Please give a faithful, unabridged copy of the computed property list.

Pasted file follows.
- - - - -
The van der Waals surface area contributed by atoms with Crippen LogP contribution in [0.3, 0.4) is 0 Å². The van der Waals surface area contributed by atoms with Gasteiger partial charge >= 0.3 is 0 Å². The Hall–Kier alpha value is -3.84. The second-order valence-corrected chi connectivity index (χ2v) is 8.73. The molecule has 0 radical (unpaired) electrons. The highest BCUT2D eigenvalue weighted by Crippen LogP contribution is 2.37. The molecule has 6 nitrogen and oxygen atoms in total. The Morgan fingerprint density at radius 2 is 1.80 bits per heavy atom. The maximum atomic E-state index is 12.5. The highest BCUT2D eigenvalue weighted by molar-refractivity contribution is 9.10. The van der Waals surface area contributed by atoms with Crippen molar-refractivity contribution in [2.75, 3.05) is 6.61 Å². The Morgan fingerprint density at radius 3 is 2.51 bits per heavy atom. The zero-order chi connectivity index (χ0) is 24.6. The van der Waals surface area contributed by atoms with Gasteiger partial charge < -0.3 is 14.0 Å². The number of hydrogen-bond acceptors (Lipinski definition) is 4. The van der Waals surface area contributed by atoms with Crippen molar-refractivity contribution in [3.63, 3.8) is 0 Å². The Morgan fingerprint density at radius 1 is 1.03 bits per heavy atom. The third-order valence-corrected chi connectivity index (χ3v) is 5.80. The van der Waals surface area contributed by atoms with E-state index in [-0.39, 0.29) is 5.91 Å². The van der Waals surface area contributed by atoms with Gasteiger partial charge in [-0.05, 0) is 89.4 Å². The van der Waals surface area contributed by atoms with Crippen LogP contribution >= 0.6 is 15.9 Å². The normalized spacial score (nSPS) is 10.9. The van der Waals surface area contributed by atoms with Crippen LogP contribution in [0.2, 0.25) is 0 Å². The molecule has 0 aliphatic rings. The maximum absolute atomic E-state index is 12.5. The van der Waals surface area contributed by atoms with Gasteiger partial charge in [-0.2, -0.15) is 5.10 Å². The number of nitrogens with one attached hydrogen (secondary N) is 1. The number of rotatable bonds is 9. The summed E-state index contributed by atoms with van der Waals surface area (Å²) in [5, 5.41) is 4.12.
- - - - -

The van der Waals surface area contributed by atoms with Crippen LogP contribution in [0.3, 0.4) is 0 Å². The van der Waals surface area contributed by atoms with Gasteiger partial charge >= 0.3 is 0 Å². The Hall–Kier alpha value is -3.84. The second-order valence-corrected chi connectivity index (χ2v) is 8.73. The molecule has 0 radical (unpaired) electrons. The highest BCUT2D eigenvalue weighted by Crippen LogP contribution is 2.37. The molecule has 6 nitrogen and oxygen atoms in total. The Morgan fingerprint density at radius 2 is 1.80 bits per heavy atom. The maximum atomic E-state index is 12.5. The highest BCUT2D eigenvalue weighted by molar-refractivity contribution is 9.10. The van der Waals surface area contributed by atoms with Crippen molar-refractivity contribution in [2.75, 3.05) is 6.61 Å². The Morgan fingerprint density at radius 3 is 2.51 bits per heavy atom. The zero-order chi connectivity index (χ0) is 24.6. The van der Waals surface area contributed by atoms with Gasteiger partial charge < -0.3 is 14.0 Å². The number of hydrogen-bond acceptors (Lipinski definition) is 4. The van der Waals surface area contributed by atoms with Crippen molar-refractivity contribution in [3.63, 3.8) is 0 Å². The Morgan fingerprint density at radius 1 is 1.03 bits per heavy atom. The third-order valence-corrected chi connectivity index (χ3v) is 5.80. The van der Waals surface area contributed by atoms with E-state index in [-0.39, 0.29) is 5.91 Å². The van der Waals surface area contributed by atoms with Gasteiger partial charge in [-0.05, 0) is 89.4 Å². The van der Waals surface area contributed by atoms with Crippen LogP contribution >= 0.6 is 15.9 Å². The normalized spacial score (nSPS) is 10.9. The van der Waals surface area contributed by atoms with Crippen LogP contribution in [0.2, 0.25) is 0 Å². The molecule has 0 aliphatic rings. The maximum absolute atomic E-state index is 12.5. The van der Waals surface area contributed by atoms with Gasteiger partial charge in [-0.2, -0.15) is 5.10 Å². The number of nitrogens with one attached hydrogen (secondary N) is 1. The number of rotatable bonds is 9. The summed E-state index contributed by atoms with van der Waals surface area (Å²) in [5, 5.41) is 4.12.